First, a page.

by Richard King Perkins, II

Dormant within a block of clay,
implausible to locate,
greyness crowds her unfashioned beauty.
She is serenity in the arroyos of California—
waiting for me to form her hands and breasts
into birds of paradise with wings of glass
that fly to me in a forlorn Illinois farm town.

Unused to the drafting of eidolon,
scarecrows and corn dolls
keep her embrazened in the town square
and watch from the street corners of pollen eyes.
I go to her in the most quiet moments of night
speaking of hermits and caves and fear.
Her patience is undivided and still.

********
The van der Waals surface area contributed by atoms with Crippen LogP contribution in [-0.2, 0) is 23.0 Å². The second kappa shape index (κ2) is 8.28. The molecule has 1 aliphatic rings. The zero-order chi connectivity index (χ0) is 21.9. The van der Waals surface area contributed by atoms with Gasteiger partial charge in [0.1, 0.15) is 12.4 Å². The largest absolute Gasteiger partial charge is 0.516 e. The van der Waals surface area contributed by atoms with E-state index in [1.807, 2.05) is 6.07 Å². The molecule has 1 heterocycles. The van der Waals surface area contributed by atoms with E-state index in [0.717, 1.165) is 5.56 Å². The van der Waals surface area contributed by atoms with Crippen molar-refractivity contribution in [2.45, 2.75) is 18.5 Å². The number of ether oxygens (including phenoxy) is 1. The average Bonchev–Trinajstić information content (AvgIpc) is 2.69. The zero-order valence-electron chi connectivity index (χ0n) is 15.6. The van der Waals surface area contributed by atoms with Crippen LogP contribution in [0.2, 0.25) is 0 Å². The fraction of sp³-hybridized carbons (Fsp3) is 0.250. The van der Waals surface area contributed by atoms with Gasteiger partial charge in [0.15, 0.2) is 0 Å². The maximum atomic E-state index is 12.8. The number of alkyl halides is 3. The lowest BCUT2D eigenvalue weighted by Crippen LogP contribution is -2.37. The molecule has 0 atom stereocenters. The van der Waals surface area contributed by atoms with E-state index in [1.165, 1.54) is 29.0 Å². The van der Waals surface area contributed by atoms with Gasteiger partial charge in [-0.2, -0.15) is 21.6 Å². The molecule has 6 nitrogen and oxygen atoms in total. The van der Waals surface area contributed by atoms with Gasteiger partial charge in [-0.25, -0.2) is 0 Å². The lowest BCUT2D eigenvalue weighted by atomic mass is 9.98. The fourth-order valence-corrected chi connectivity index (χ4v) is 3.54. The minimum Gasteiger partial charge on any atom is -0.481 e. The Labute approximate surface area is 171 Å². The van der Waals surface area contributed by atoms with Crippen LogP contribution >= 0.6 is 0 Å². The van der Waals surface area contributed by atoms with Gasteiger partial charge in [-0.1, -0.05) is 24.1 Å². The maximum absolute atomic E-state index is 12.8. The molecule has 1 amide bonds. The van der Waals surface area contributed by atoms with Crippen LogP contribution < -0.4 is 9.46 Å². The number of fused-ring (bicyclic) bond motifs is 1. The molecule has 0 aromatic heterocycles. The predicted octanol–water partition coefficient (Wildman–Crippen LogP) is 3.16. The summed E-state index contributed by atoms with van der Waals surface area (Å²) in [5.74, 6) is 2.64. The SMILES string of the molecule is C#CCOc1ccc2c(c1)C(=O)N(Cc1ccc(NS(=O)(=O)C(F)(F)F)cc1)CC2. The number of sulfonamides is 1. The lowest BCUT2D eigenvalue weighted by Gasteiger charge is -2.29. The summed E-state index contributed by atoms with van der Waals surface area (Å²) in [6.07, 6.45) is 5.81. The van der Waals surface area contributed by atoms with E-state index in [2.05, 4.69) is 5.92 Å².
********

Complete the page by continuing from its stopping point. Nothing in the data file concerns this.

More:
Find out more about Richard King Perkins, II on his Author Page

  1. This poem first appeared in the Spring 2013 issue of The Lost Country 

  2. Richard King Perkins II is a state-sponsored advocate for residents in long-term care facilities. He has a wife named Vickie and a daughter named Sage. His work has appeared in hundreds of publications including Prime Mincer, Sheepshead Review, Sierra Nevada Review, Fox Cry, Prairie Winds and The Red Cedar Review.